Thanks to Bill Gates, Seattle is a different kind of epicenter in this pandemic: The search for a vaccine, spreading constructive ideas for tackling the disease and encouraging global cooperation.

In late April, he wrote on his GatesNotes blog about COVID-19 and the scientific advances needed to stop it. The Bill & Melinda Gates Foundation has committed $250 million directly to fight the pandemic.

Indeed, in an interview with the Financial Times, the Microsoft co-founder pledged that the $40 billion foundation would give its “total attention” to a crisis that he fears will cost the world “tens of trillions of dollars.”

He told the newspaper, “We’ve taken an organization that was focused on HIV and malaria and polio eradication, and almost entirely shifted it to work on this. This has the foundation’s total attention. Even our non-health related work, like higher education and K-12 (schools), is completely switched around to look at how you facilitate online learning.”

His fact-based approach and his defense of the World Health Organization have also put him at odds with a president for whom truth is, er, situational. This has made Gates a target of right-wing attacks and conspiracy theories.

The world’s second-richest person stepping up in this arena is a contrast to the richest, Jeff Bezos, who is back hands-on at Amazon. The pandemic has brought hefty revenues to Seattle’s largest company because of stay-home shoppers — but also unprecedented challenges. Bezos said Thursday the “current crisis is demonstrating the adaptability and durability of Amazon’s business as never before, but it’s also the hardest time we’ve ever faced.”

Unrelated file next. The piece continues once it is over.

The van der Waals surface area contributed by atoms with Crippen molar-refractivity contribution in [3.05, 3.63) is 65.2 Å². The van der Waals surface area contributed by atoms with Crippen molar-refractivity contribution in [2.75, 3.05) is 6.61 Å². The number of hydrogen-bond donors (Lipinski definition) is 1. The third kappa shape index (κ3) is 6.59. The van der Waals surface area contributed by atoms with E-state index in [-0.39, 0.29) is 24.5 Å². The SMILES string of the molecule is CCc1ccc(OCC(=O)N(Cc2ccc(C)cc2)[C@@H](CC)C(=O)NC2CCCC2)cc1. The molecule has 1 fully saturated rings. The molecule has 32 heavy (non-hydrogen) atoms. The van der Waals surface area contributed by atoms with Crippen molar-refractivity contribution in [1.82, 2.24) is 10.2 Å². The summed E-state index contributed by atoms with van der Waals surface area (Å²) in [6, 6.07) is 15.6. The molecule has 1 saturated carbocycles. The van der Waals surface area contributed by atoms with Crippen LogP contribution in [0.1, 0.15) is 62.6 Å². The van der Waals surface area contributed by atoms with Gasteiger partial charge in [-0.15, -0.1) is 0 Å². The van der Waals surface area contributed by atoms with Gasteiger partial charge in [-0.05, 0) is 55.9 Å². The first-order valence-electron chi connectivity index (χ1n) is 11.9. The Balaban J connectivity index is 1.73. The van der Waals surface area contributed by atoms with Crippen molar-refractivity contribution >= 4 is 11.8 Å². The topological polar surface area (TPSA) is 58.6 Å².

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Then we have billionaire Elon Musk (definitely not “Iron Man’s” Tony Stark).

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As Matt Novak on Gizmodo put it, Musk, “America’s dumbest smart guy, spent the night tweeting about how America needs to ‘reopen’ its economy, despite Musk’s failed predictions about the trajectory of the coronavirus crisis.”

In March, Musk predicted that new coronavirus cases in America would be “close to zero” by the end of April. Unfortunately, according to the CDC, the United States was reporting more than 20,000 new cases a day. (And this is the guy who’s going to take us to Mars and build tube thingies to replace mass transit?)

To be fair, Gates isn’t running Microsoft anymore. But the former Beast of Redmond has been a leader in protecting employees, noodling over a health care “moonshot” and bringing protective equipment from overseas.

What a long journey it’s been from Gates as the predatory assassin of Netscape and leader of a company that brought a long antitrust investigation by the federal government. One can wonder how the then-35-year-old Gates would have responded to a global emergency.

On the other hand, he long had a sense of stewardship. I remember a talk or interview he gave in the 1990s, saying how the disproportionate rewards that the marketplace had given him also required giving back.